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Weekly Jobless Claims Unexpectedly Shoot Up to ‘Worrisome’ Level

Another day, another piece of bad election-year news for proponents of Bidenomics.

The Department of Labor on Thursday released its weekly report of seasonally adjusted data on new unemployment claims through May 4, reporting a total of 231,000 jobless claims.

That number was both up from the previous week’s 209,000 and higher than the 214,000 claims Dow Jones had anticipated, according to CNBC.

In fact, it was the highest number since August, spurring CNBC to label the report “a potential sign that an otherwise robust labor market is changing.”

Continuing jobless claims were up 17,00o from the week prior, while the four-week moving average of claims also showed an increase, up 4,750 week-to-week.

“Weekly jobless claims are one of the timeliest indicators of when the economy is starting to undergo serious deterioration, and the magnitude of new layoffs this week looks worrisome,” Christopher Rupkey, chief economist at FWDBONDS, told CNBC.

“One week does not a trend make, but we can no longer be sure that calm seas lie ahead for the US economy if today’s weekly jobless claims are any indication,” he added.

Nonfarm payrolls were expected to rise by 240,000 in April, but only increased by 175,000, the report also said — the smallest month-to-month rise since October.

Not all the news was bad, however. The unemployment rate “inched up” from 3.8 to 3.9 percent, for example, meaning that it has stayed below 4 percent for over two years — “the longest such streak since the 1960s,” according to The Associated Press.

Also, as Reuters noted, a slowing labor market makes additional interest rate cuts by the Federal Reserve somewhat more likely.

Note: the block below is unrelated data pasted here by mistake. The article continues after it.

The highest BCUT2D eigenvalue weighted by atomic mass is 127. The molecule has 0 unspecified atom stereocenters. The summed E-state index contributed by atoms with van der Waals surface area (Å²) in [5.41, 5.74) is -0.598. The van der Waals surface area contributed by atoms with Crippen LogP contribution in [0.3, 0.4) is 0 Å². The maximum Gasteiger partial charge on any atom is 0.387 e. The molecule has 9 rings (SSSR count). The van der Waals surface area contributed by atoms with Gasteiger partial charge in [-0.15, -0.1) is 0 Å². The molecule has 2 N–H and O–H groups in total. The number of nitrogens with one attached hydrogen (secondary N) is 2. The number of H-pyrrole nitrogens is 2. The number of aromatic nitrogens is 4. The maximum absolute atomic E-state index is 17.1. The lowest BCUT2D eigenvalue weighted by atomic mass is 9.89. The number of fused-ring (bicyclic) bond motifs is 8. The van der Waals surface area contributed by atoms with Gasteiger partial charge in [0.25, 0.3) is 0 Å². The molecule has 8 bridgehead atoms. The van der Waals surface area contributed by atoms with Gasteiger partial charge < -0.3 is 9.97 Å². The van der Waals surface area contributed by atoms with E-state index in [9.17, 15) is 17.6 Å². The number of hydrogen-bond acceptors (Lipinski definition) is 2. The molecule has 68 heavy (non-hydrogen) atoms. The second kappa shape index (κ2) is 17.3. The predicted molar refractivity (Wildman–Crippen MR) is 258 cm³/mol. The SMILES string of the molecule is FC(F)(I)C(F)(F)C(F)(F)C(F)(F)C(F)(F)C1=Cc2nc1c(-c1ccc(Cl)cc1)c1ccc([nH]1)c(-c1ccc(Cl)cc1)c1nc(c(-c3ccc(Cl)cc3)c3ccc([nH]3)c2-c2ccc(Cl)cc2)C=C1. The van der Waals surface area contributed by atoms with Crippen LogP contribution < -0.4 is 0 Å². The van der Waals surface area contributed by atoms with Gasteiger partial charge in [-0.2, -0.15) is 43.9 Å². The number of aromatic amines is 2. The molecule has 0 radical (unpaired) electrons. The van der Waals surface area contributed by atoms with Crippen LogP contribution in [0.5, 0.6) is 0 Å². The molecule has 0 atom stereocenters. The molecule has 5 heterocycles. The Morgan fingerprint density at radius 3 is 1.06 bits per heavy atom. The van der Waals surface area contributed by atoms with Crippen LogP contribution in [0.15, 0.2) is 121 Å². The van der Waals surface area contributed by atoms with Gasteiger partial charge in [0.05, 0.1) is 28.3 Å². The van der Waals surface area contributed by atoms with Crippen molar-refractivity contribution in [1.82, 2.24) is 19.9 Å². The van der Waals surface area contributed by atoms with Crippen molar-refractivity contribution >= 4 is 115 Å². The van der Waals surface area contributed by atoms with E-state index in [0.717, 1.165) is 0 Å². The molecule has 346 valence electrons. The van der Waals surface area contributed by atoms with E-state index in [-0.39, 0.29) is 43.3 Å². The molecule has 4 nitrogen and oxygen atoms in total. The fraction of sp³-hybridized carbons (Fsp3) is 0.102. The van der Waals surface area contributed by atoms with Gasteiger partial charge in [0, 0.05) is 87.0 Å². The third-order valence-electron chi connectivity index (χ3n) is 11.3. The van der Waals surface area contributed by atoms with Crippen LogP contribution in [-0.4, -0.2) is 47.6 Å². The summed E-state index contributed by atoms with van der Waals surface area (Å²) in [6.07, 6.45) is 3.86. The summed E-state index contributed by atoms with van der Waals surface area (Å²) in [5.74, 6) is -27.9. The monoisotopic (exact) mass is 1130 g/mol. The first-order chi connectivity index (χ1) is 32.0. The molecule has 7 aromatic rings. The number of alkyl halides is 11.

The outlet reported that a “handful of economists” expect to see the first rate cut in July, but most don’t think the Fed will act before September.

Some of the numbers should probably be taken with a grain of salt at this time of year, according to one expert who talked with Reuters.

“Given that the varied timing of school spring breaks, and holidays like Easter and Passover, makes the seasonal adjustment process very complicated, we often see volatile readings in the seasonally adjusted data around this time of year,” JP Morgan economist Daniel Silver told the outlet.

Over 10,000 of the new claims came from New York alone, prompting speculation that much of that volume could be attributed to Citigroup employees who had been laid off in January but paid 90 days of severance finally becoming eligible for unemployment insurance benefits in April.

Reuters noted that California, Illinois, Indiana and Texas also saw large increases in new unemployment claims, but only one state — Iowa — saw claims drop by more than 1,000.

Stocks initially fell after the report, but by late morning had more than rebounded. The Dow Jones Industrial Average was up nearly half a point by about 11:30.

The AP said strong consumer spending was responsible for preventing a recession and keeping American jobs “plentiful.”


This article appeared originally on The Western Journal.

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